oh. Never had a problem with the two I have had over the years. I would just spend the extra money and get a CA that will last a lifetime, probably, unless you get it soaking wet by leaving it exposed on the back of a car while it is raining. But the time I did that I was heading for Vancouver and a visit to Grin a few years ago. As it turns out it was a CAII anyway and they graciously swapped it out for a CAIII for the cost difference between the two models. Now I put a baggie over it held on by a small bungie.....
If you are interested in seeing what goes on inside the batteries, here is a cool demonstration. However, this battery is NOT what is used in E-bike batteries. Lithium as a pure metal is not used for regular 18650 batteries. The dendrite formation problem once solved, could lead to some super high-range batteries.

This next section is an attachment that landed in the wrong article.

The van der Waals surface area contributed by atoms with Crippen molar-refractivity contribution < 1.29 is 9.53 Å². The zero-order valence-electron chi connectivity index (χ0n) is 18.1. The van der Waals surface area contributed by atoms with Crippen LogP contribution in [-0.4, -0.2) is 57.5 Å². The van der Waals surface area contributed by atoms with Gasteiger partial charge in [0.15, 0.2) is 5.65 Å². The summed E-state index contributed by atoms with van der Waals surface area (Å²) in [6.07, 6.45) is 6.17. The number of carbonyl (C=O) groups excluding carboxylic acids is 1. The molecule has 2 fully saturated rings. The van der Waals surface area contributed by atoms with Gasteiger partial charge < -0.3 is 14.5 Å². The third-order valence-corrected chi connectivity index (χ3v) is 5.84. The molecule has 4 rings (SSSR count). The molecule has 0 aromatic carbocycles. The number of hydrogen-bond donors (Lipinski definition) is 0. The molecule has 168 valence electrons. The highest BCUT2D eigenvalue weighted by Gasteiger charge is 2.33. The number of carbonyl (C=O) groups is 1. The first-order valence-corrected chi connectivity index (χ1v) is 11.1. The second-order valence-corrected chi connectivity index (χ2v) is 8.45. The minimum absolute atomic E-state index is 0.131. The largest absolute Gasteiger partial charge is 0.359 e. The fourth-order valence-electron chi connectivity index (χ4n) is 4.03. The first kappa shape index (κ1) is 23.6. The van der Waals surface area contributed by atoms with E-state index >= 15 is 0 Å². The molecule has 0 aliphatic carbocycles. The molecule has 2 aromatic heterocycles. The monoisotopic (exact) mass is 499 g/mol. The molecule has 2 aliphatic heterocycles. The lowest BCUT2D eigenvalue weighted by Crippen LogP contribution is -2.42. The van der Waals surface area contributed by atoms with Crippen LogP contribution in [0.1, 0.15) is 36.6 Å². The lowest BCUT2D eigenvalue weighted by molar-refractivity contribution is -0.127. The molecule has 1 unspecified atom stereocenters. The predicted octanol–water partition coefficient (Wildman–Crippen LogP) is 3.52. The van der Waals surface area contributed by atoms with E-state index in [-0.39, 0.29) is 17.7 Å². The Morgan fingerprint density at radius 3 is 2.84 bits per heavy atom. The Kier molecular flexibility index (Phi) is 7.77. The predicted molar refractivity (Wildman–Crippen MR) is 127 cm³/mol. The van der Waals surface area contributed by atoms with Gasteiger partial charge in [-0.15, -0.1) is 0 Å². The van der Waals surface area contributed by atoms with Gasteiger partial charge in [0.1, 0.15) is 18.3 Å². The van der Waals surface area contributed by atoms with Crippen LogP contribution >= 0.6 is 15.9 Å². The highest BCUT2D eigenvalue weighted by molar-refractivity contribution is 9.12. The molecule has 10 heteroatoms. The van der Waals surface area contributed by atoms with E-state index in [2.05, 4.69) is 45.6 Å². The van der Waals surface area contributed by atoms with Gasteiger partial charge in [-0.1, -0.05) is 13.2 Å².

It is true that when you charge your batteries at very cold temperatures ( 0 deg Celsius or below), the Lithium ions get plated on the anode, which leads to capacity loss.
There are methods to overcome this by quickly heating the cell but this is not part of cell manufacturing technology. (If you want to read more: http://www.pnas.org/content/115/28/7266)
To put it in layman terms.... you can consume let's say 4 slices of pizza on a normal day but when you are ill, you can't take in the same quantity, what would happen if you still try to push the same 4 slices when your stomach is unable to accept it?
Similarly, anode in a battery can accept Li-ions at a fairly high rate when the temp is high ( late spring-summer) but when the temp begins to drop, the anode's capacity to accept the incoming Li-ions goes down and they get plated on the surface blocking the pathways. So, by charging your battery at very cold temperatures, you are blocking the Li-ion pathways in the anode material.